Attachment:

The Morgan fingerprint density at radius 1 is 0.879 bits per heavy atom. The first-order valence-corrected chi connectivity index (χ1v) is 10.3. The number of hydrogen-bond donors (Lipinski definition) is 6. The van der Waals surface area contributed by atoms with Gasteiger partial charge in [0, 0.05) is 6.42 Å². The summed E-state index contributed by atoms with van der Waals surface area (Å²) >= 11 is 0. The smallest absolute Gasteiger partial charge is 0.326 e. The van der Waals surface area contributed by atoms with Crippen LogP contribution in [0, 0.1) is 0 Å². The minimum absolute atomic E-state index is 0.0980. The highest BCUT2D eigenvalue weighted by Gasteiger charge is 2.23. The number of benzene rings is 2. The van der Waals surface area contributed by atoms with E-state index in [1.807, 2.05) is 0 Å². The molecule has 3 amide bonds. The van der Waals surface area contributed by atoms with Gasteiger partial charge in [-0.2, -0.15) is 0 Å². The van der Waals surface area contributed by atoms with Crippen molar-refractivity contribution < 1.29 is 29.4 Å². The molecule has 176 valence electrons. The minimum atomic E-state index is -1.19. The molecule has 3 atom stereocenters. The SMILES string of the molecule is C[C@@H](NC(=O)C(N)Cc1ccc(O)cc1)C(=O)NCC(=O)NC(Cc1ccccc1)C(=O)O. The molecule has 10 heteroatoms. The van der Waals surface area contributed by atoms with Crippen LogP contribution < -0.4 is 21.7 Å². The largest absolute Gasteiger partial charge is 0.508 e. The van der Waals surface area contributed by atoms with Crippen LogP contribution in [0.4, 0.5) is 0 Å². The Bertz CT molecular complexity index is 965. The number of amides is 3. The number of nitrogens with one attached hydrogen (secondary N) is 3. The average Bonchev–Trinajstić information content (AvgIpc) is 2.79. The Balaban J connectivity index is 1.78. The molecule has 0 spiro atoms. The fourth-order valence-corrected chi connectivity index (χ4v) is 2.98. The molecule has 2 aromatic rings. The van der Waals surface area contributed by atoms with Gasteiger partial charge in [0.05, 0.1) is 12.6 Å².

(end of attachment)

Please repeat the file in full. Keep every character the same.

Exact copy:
The Morgan fingerprint density at radius 1 is 0.879 bits per heavy atom. The first-order valence-corrected chi connectivity index (χ1v) is 10.3. The number of hydrogen-bond donors (Lipinski definition) is 6. The van der Waals surface area contributed by atoms with Gasteiger partial charge in [0, 0.05) is 6.42 Å². The summed E-state index contributed by atoms with van der Waals surface area (Å²) >= 11 is 0. The smallest absolute Gasteiger partial charge is 0.326 e. The van der Waals surface area contributed by atoms with Crippen LogP contribution in [0, 0.1) is 0 Å². The minimum absolute atomic E-state index is 0.0980. The highest BCUT2D eigenvalue weighted by Gasteiger charge is 2.23. The number of benzene rings is 2. The van der Waals surface area contributed by atoms with E-state index in [1.807, 2.05) is 0 Å². The molecule has 3 amide bonds. The van der Waals surface area contributed by atoms with Gasteiger partial charge in [-0.2, -0.15) is 0 Å². The van der Waals surface area contributed by atoms with Crippen molar-refractivity contribution < 1.29 is 29.4 Å². The molecule has 176 valence electrons. The minimum atomic E-state index is -1.19. The molecule has 3 atom stereocenters. The SMILES string of the molecule is C[C@@H](NC(=O)C(N)Cc1ccc(O)cc1)C(=O)NCC(=O)NC(Cc1ccccc1)C(=O)O. The molecule has 10 heteroatoms. The van der Waals surface area contributed by atoms with Crippen LogP contribution < -0.4 is 21.7 Å². The largest absolute Gasteiger partial charge is 0.508 e. The van der Waals surface area contributed by atoms with Crippen LogP contribution in [0.4, 0.5) is 0 Å². The Bertz CT molecular complexity index is 965. The number of amides is 3. The number of nitrogens with one attached hydrogen (secondary N) is 3. The average Bonchev–Trinajstić information content (AvgIpc) is 2.79. The Balaban J connectivity index is 1.78. The molecule has 0 spiro atoms. The fourth-order valence-corrected chi connectivity index (χ4v) is 2.98. The molecule has 2 aromatic rings. The van der Waals surface area contributed by atoms with Gasteiger partial charge in [0.05, 0.1) is 12.6 Å².